CFTC Proposes New Rule Allowing it to Obtain Trading Firm’s Trade Secrets Withou
Source: Andrew Stark, Erik Weibust
As the Obama administration winds down, its regulators are showing no signs of letting up.    Last week the Commodities Futures Trading Commission (CFTC) decided that it should no longer be constrained by its subpoena power when it seeks to obtain highly confidential and propriety algorithms used by electronic trading firms.    In a 2-1 vote, the CFTC commissioners proposed a new rule under which a majority of the commissioners could vote to issue an order that requires CFTC-regulated companies to hand over the source code to their complex mathematical models that drive their trading decisions.    The power would allow the agency to force automatic trading companies to hand over what is seemingly their most valuable assets and closely held secrets upon the mere suspicion of wrongdoing and without the need to show any probable cause.    As noted in the Wall Street Journal, “[t]his is like asking Apple to turn over the source code for the iPhone.”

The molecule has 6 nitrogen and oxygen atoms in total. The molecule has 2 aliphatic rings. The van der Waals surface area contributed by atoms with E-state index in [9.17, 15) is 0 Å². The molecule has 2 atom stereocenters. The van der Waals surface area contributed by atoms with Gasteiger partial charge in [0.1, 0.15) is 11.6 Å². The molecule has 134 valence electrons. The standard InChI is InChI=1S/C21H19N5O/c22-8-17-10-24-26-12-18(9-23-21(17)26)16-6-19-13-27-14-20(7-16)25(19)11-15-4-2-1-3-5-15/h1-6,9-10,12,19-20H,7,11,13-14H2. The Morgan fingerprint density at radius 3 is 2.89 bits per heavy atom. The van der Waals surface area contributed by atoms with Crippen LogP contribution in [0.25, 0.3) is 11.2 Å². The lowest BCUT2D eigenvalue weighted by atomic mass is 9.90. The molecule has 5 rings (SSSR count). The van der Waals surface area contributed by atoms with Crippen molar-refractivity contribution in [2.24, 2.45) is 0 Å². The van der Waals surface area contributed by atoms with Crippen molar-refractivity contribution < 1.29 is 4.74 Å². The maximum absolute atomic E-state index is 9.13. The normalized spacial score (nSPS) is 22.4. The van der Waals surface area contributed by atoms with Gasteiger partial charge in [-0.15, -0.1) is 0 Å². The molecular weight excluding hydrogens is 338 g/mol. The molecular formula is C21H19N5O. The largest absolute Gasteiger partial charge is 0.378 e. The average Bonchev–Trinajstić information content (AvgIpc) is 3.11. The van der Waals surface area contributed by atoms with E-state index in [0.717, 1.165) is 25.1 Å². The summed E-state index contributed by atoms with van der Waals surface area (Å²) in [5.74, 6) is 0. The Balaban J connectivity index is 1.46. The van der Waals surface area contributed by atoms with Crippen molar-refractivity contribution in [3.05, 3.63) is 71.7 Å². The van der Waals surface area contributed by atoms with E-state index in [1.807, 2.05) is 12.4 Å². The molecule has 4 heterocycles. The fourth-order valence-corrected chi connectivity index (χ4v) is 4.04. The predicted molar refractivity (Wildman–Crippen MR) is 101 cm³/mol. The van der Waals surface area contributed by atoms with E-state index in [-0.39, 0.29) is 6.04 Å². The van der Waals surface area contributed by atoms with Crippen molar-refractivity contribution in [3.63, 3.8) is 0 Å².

The majority vote was led by Chairman Timothy Massad and Commissioner Sharon Bowen, with Commissioner Christopher Giancarlo dissenting.    Massad reasoned that the current rules favor automatic trading firms over traditional trading companies, as the former are able to simply “hide behind their machines” to avoid agency surveillance.    Dissenting Commissioner Giancarlo criticized the majority for seeking to go above and beyond the subpoena process, thereby eliminating any due process protection that the companies may have under the Constitution.
The new rule would also require algorithmic trading firms to register with the CFTC if they trade on average 20,000 futures contracts a day over a six-month period.    This would broaden the agency’s coverage and potentially its ability to obtain highly coveted secrets that form the foundation for some firms.    And there is reason for concern.    Some may recall in 2001 when Senator Bernie Sanders released confidential CFTC data on oil trading positions, and it is not a far reach to think that a firm’s proprietary algorithms could similarly be used for political purposes.
While this proposed rule may only impact a small industry at the moment, that other agencies may now seek the same power is worrisome.    With Obama on his way out the door and Trump on the way in, it is yet to be seen whether this type of power grab will continue.    We will continue to monitor and report the development and public comment on this proposed rule.